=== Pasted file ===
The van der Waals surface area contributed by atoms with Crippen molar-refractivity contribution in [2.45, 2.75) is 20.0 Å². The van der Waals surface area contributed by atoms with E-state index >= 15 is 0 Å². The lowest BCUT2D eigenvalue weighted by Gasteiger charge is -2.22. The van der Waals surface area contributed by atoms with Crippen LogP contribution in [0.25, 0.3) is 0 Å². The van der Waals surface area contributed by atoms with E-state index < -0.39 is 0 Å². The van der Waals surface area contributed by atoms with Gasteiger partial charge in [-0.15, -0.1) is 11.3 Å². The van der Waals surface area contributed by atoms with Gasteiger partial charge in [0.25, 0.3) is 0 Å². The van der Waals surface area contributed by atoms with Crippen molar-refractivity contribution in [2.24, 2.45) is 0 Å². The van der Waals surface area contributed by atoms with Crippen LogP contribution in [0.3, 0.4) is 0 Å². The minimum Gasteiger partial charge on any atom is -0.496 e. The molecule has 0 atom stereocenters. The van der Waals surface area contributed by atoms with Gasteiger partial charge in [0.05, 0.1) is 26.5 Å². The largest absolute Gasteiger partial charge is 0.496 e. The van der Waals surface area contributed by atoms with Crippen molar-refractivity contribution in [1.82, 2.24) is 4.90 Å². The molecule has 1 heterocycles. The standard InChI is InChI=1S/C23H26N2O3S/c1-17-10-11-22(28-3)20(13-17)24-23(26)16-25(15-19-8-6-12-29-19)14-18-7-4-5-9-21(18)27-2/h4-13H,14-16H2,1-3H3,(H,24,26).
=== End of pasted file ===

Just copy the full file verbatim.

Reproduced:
The van der Waals surface area contributed by atoms with Crippen molar-refractivity contribution in [2.45, 2.75) is 20.0 Å². The van der Waals surface area contributed by atoms with E-state index >= 15 is 0 Å². The lowest BCUT2D eigenvalue weighted by Gasteiger charge is -2.22. The van der Waals surface area contributed by atoms with Crippen LogP contribution in [0.25, 0.3) is 0 Å². The van der Waals surface area contributed by atoms with E-state index < -0.39 is 0 Å². The van der Waals surface area contributed by atoms with Gasteiger partial charge in [-0.15, -0.1) is 11.3 Å². The van der Waals surface area contributed by atoms with Gasteiger partial charge in [0.25, 0.3) is 0 Å². The van der Waals surface area contributed by atoms with Crippen molar-refractivity contribution in [2.24, 2.45) is 0 Å². The van der Waals surface area contributed by atoms with Crippen LogP contribution in [0.3, 0.4) is 0 Å². The minimum Gasteiger partial charge on any atom is -0.496 e. The molecule has 0 atom stereocenters. The van der Waals surface area contributed by atoms with Gasteiger partial charge in [0.05, 0.1) is 26.5 Å². The largest absolute Gasteiger partial charge is 0.496 e. The van der Waals surface area contributed by atoms with Crippen molar-refractivity contribution in [1.82, 2.24) is 4.90 Å². The molecule has 1 heterocycles. The standard InChI is InChI=1S/C23H26N2O3S/c1-17-10-11-22(28-3)20(13-17)24-23(26)16-25(15-19-8-6-12-29-19)14-18-7-4-5-9-21(18)27-2/h4-13H,14-16H2,1-3H3,(H,24,26).